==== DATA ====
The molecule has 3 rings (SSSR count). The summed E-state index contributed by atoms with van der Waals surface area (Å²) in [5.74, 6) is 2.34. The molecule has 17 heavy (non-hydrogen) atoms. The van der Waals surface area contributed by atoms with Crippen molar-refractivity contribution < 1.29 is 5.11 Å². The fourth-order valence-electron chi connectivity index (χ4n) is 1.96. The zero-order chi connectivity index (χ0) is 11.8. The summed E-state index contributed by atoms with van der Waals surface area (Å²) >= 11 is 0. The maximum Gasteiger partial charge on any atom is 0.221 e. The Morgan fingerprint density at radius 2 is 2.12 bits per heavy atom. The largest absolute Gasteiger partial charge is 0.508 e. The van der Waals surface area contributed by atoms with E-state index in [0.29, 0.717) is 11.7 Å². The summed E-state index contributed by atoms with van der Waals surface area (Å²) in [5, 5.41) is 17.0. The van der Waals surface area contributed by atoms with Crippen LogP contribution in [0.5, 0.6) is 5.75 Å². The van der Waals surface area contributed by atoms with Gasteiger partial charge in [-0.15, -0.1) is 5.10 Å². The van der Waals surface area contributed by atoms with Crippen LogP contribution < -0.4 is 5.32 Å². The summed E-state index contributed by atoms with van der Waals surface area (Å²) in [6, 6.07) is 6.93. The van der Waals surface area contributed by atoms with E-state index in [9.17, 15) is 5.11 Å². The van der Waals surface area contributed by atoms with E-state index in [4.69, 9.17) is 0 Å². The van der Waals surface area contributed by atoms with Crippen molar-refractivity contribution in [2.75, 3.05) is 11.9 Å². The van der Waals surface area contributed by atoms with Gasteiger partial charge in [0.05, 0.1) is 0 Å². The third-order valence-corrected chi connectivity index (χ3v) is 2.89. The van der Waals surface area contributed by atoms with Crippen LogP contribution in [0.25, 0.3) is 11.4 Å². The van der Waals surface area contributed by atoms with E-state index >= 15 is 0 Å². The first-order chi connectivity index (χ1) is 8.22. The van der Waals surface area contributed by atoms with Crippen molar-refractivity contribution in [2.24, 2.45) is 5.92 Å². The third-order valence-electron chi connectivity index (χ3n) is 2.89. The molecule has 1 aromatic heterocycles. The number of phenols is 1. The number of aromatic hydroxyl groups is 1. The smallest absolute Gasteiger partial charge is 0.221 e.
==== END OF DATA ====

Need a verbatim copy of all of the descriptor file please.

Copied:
The molecule has 3 rings (SSSR count). The summed E-state index contributed by atoms with van der Waals surface area (Å²) in [5.74, 6) is 2.34. The molecule has 17 heavy (non-hydrogen) atoms. The van der Waals surface area contributed by atoms with Crippen molar-refractivity contribution < 1.29 is 5.11 Å². The fourth-order valence-electron chi connectivity index (χ4n) is 1.96. The zero-order chi connectivity index (χ0) is 11.8. The summed E-state index contributed by atoms with van der Waals surface area (Å²) >= 11 is 0. The maximum Gasteiger partial charge on any atom is 0.221 e. The Morgan fingerprint density at radius 2 is 2.12 bits per heavy atom. The largest absolute Gasteiger partial charge is 0.508 e. The van der Waals surface area contributed by atoms with E-state index in [0.29, 0.717) is 11.7 Å². The summed E-state index contributed by atoms with van der Waals surface area (Å²) in [5, 5.41) is 17.0. The van der Waals surface area contributed by atoms with Crippen LogP contribution in [0.5, 0.6) is 5.75 Å². The van der Waals surface area contributed by atoms with Gasteiger partial charge in [-0.15, -0.1) is 5.10 Å². The van der Waals surface area contributed by atoms with Crippen LogP contribution < -0.4 is 5.32 Å². The summed E-state index contributed by atoms with van der Waals surface area (Å²) in [6, 6.07) is 6.93. The van der Waals surface area contributed by atoms with E-state index in [9.17, 15) is 5.11 Å². The van der Waals surface area contributed by atoms with E-state index in [4.69, 9.17) is 0 Å². The van der Waals surface area contributed by atoms with Crippen molar-refractivity contribution in [2.75, 3.05) is 11.9 Å². The van der Waals surface area contributed by atoms with Gasteiger partial charge in [0.05, 0.1) is 0 Å². The third-order valence-corrected chi connectivity index (χ3v) is 2.89. The van der Waals surface area contributed by atoms with Crippen LogP contribution in [0.25, 0.3) is 11.4 Å². The van der Waals surface area contributed by atoms with E-state index >= 15 is 0 Å². The first-order chi connectivity index (χ1) is 8.22. The van der Waals surface area contributed by atoms with Crippen molar-refractivity contribution in [2.24, 2.45) is 5.92 Å². The third-order valence-electron chi connectivity index (χ3n) is 2.89. The molecule has 1 aromatic heterocycles. The number of phenols is 1. The number of aromatic hydroxyl groups is 1. The smallest absolute Gasteiger partial charge is 0.221 e.